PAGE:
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20 January 2018

Too much power and cash lies with firms whose names emerge only when they fail

Before this week, Carillion, the company that has gone into liquidation, was a relative unknown to many Brits.

By Peter Wilby

Hands up all those who, before the past week, had heard of Carillion, the company that has just gone into liquidation and, it turns out, was supplying 32,000 school meals daily, providing 11,500 hospital beds and playing a major role in constructing HS2 and Crossrail, to give just a few examples. Even well-informed people often can’t identify the private firms that are central to public services. When the late Anthony Sampson wrote his groundbreaking Anatomy of Britain in 1962, he tried to reveal “who runs Britain”. The individuals were often unknown to the public, as were the networks through which they exercised power. But most of us at least had a mental map of which organisations did what. Now much power – and billions of taxpayers’ pounds – resides with agencies and outsourcing companies whose names emerge only when they fail spectacularly. We are as ignorant about them as Victorians were about the interior of Africa.

One thing, though, hasn’t changed. “Brooding over” everything, Sampson wrote, was “the ubiquitous figure of Muddle, for whose power and influence I have developed a growing respect”. Muddle emerges from almost everything that Theresa May’s government does, and Carillion, at which ministers threw new contracts even as the business crumbled, provides a telling example.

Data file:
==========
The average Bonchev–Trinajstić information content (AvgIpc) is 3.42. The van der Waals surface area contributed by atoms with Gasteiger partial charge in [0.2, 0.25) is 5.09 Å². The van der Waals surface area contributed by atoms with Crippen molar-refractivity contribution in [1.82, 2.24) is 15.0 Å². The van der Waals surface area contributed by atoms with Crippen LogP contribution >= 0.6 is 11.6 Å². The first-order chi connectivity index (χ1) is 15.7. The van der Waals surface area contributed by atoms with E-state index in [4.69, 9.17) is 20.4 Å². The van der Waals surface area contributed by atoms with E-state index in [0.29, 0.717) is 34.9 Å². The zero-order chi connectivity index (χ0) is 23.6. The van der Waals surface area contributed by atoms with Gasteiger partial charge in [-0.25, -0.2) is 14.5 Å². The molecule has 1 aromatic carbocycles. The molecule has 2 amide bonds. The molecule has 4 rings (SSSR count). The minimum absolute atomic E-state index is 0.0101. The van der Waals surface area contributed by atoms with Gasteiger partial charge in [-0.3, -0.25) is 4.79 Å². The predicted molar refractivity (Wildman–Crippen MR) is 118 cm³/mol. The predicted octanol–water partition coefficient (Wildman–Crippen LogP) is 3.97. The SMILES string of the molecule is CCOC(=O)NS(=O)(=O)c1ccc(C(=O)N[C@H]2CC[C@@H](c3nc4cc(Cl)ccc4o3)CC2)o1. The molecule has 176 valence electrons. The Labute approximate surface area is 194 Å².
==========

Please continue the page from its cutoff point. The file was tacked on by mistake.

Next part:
Turnout truths

Never trust conventional wisdom, particularly when it is based on statistics. We all know – do we not? – that political apathy has risen since the Second World War. The figures prove it. Turnout in general elections fell from nearly 84 per cent in 1950 to less than 60 per cent in 2001, recovering only slightly to 70 per cent last year.

However, in a little-noticed recent paper, academics from Manchester and Oxford universities argue that the turnout figures are simply wrong. They divide the number of votes cast by the number of registrations and take no account of people who are registered in more than one area. Turnout may be as much as 9 per cent higher than we think.

The academics draw no further conclusions, but I will. Sixty to 70 years ago, dual registration would have been far less common and turnout figures more accurate. Fewer people had second homes and, if students were eligible to vote (most weren’t until 1969), they usually registered only at their parents’ address.

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In other words, turnout has fallen only slightly, if at all. Political apathy is a myth. Earnest folk have expended vast reserves of money, time and energy trying to find solutions to a problem that doesn’t exist.

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This article appears in the 17 Jan 2018 issue of the New Statesman, Churchill and the hinge of history